My friend HGM loaned me One Day by David Nicholls with the simple comment, "see what you think." Her words might well have been a benediction, the way this book stirred me. See what I think, indeed! I haven't cried in years when reading, but Nicholls' novel reduced me to sobs. Good thing my husband was asleep or he would've wondered who died.
The two main characters, Brits Emma and Dexter, first meet in college in Edinburgh in the late 1980s. She is a pale, cause-committed beauty; he is an aimless adventure-seeking womanizer. Despite their different temperaments, there is a strong click of attraction between the two which slowly evolves into a deep friendship over the years. By years, I mean days, because, as you might guess from the book's title (and the movie due out soon), the author tells this love story one day at a time. From 1988 to 2007, he treats the reader to the events of July 15th, the anniversary of Emma and Dexter's college graduation day.
The pleasure of this novel is watching the maturing process of the characters. Nicholls knows of which he writes--first and foremost, the vagaries of aging; he wisely illustrates the career angst of the twenties, the get-serious thirties, the take-stock forties. Through the decades of friendship and bad romance timing between Dexter and Emma, I was struck by the ups and downs of each life. Dexter seems to be the successful one early on, not so much later. Emma finds her bliss through teaching, and then, writing, but these passions cannot save her from a hunger which claims to cripple them both as she approaches her 5th decade.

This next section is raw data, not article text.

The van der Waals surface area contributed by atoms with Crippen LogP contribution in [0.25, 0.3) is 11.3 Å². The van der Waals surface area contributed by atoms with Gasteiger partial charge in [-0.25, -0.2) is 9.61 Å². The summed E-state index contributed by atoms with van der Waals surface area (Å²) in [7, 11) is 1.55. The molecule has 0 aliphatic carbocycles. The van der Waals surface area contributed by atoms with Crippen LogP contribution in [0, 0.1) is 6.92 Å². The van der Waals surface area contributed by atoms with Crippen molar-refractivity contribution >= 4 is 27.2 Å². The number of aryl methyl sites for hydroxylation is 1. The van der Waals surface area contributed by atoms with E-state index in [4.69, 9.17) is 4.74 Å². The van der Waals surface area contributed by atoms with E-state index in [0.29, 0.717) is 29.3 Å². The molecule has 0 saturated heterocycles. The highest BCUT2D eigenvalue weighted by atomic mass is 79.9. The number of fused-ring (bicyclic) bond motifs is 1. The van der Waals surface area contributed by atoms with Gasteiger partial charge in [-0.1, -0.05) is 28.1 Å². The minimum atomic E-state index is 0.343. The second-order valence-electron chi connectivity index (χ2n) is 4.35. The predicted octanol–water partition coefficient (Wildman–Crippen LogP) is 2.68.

One Day is a love story, to be sure. However, I was left with the distinct impression after finishing the book, that love (and all that might follow, sex, marriage, children) isn't really the main idea here at all. In One Day, time, and the friendship it builds, is the chief protagonist. Time builds up and tears down Emma and Dexter, and it is sad, but oh so beautiful, because their connection endures.
Maybe this book slayed me so because I'm a sucker for an unsentimental love story, a rarity. Or maybe it's because in the summer of 1988 I was in Edinburgh on top of Arthur's Seat just like Emma and Dexter. July 15th also happens to be my son's birthday, a touchstone of a day, definitely. All I know is, after I finished Nicholls' novel, my eyes were swollen at work the next day, but there was a smile on my face.